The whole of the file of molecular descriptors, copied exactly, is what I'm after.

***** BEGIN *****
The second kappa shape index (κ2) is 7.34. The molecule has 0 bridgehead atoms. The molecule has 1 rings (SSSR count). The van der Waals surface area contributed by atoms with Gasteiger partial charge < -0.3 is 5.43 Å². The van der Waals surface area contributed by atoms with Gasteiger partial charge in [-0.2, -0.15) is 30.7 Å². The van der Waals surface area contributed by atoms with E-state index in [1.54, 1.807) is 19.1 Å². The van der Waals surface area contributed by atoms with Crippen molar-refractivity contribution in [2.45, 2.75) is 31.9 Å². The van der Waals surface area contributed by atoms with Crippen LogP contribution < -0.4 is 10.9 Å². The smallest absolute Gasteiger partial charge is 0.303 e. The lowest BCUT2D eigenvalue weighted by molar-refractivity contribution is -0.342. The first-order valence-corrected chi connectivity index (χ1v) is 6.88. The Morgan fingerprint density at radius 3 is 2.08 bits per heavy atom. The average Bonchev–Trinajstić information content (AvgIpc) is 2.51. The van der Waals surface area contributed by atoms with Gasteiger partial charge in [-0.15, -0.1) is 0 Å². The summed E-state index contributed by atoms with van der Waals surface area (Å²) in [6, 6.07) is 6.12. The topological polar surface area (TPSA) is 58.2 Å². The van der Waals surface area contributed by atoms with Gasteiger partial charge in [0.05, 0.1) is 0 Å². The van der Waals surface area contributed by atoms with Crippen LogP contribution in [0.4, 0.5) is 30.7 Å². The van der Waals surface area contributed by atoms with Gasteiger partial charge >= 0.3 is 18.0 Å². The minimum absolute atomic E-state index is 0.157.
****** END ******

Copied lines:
The second kappa shape index (κ2) is 7.34. The molecule has 0 bridgehead atoms. The molecule has 1 rings (SSSR count). The van der Waals surface area contributed by atoms with Gasteiger partial charge < -0.3 is 5.43 Å². The van der Waals surface area contributed by atoms with Gasteiger partial charge in [-0.2, -0.15) is 30.7 Å². The van der Waals surface area contributed by atoms with E-state index in [1.54, 1.807) is 19.1 Å². The van der Waals surface area contributed by atoms with Crippen molar-refractivity contribution in [2.45, 2.75) is 31.9 Å². The van der Waals surface area contributed by atoms with Crippen LogP contribution < -0.4 is 10.9 Å². The smallest absolute Gasteiger partial charge is 0.303 e. The lowest BCUT2D eigenvalue weighted by molar-refractivity contribution is -0.342. The first-order valence-corrected chi connectivity index (χ1v) is 6.88. The Morgan fingerprint density at radius 3 is 2.08 bits per heavy atom. The average Bonchev–Trinajstić information content (AvgIpc) is 2.51. The van der Waals surface area contributed by atoms with Gasteiger partial charge in [-0.15, -0.1) is 0 Å². The summed E-state index contributed by atoms with van der Waals surface area (Å²) in [6, 6.07) is 6.12. The topological polar surface area (TPSA) is 58.2 Å². The van der Waals surface area contributed by atoms with Gasteiger partial charge in [0.05, 0.1) is 0 Å². The van der Waals surface area contributed by atoms with Crippen LogP contribution in [0.4, 0.5) is 30.7 Å². The van der Waals surface area contributed by atoms with Gasteiger partial charge >= 0.3 is 18.0 Å². The minimum absolute atomic E-state index is 0.157.